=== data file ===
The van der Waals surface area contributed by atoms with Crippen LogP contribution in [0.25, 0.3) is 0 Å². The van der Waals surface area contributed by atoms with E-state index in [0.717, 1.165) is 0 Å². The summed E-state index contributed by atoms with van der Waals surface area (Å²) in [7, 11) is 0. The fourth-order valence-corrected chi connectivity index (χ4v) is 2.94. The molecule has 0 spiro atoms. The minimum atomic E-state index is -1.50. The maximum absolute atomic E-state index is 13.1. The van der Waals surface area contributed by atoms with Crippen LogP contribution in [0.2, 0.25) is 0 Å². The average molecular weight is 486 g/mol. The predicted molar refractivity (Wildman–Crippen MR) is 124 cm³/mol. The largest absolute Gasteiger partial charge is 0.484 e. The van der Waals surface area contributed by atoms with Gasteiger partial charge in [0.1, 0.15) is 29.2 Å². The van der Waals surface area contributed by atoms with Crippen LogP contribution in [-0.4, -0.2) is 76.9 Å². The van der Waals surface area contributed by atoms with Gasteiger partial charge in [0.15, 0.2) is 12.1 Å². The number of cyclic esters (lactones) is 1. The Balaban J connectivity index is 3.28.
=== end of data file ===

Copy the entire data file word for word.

The van der Waals surface area contributed by atoms with Crippen LogP contribution in [0.25, 0.3) is 0 Å². The van der Waals surface area contributed by atoms with E-state index in [0.717, 1.165) is 0 Å². The summed E-state index contributed by atoms with van der Waals surface area (Å²) in [7, 11) is 0. The fourth-order valence-corrected chi connectivity index (χ4v) is 2.94. The molecule has 0 spiro atoms. The minimum atomic E-state index is -1.50. The maximum absolute atomic E-state index is 13.1. The van der Waals surface area contributed by atoms with Crippen LogP contribution in [0.2, 0.25) is 0 Å². The average molecular weight is 486 g/mol. The predicted molar refractivity (Wildman–Crippen MR) is 124 cm³/mol. The largest absolute Gasteiger partial charge is 0.484 e. The van der Waals surface area contributed by atoms with Gasteiger partial charge in [0.1, 0.15) is 29.2 Å². The van der Waals surface area contributed by atoms with Crippen LogP contribution in [-0.4, -0.2) is 76.9 Å². The van der Waals surface area contributed by atoms with Gasteiger partial charge in [0.15, 0.2) is 12.1 Å². The number of cyclic esters (lactones) is 1. The Balaban J connectivity index is 3.28.